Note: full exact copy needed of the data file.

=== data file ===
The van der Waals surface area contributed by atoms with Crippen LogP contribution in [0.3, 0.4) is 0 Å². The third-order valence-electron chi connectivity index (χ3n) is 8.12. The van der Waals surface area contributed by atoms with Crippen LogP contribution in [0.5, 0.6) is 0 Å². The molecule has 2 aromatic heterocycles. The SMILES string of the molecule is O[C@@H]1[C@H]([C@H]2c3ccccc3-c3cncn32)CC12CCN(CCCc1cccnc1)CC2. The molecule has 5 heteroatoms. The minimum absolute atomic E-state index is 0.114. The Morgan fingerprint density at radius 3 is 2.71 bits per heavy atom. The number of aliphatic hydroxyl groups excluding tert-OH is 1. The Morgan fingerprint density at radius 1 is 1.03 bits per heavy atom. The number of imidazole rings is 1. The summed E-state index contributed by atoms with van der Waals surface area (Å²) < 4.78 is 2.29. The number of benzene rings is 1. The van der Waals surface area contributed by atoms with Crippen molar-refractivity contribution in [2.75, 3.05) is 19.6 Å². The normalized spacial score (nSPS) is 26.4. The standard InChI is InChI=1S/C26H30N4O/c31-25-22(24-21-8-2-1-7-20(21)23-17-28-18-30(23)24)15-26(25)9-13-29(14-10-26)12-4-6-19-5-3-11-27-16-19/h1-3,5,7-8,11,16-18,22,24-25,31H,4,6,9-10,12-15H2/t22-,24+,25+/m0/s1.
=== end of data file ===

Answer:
The van der Waals surface area contributed by atoms with Crippen LogP contribution in [0.3, 0.4) is 0 Å². The third-order valence-electron chi connectivity index (χ3n) is 8.12. The van der Waals surface area contributed by atoms with Crippen LogP contribution in [0.5, 0.6) is 0 Å². The molecule has 2 aromatic heterocycles. The SMILES string of the molecule is O[C@@H]1[C@H]([C@H]2c3ccccc3-c3cncn32)CC12CCN(CCCc1cccnc1)CC2. The molecule has 5 heteroatoms. The minimum absolute atomic E-state index is 0.114. The Morgan fingerprint density at radius 3 is 2.71 bits per heavy atom. The number of aliphatic hydroxyl groups excluding tert-OH is 1. The Morgan fingerprint density at radius 1 is 1.03 bits per heavy atom. The number of imidazole rings is 1. The summed E-state index contributed by atoms with van der Waals surface area (Å²) < 4.78 is 2.29. The number of benzene rings is 1. The van der Waals surface area contributed by atoms with Crippen molar-refractivity contribution in [2.75, 3.05) is 19.6 Å². The normalized spacial score (nSPS) is 26.4. The standard InChI is InChI=1S/C26H30N4O/c31-25-22(24-21-8-2-1-7-20(21)23-17-28-18-30(23)24)15-26(25)9-13-29(14-10-26)12-4-6-19-5-3-11-27-16-19/h1-3,5,7-8,11,16-18,22,24-25,31H,4,6,9-10,12-15H2/t22-,24+,25+/m0/s1.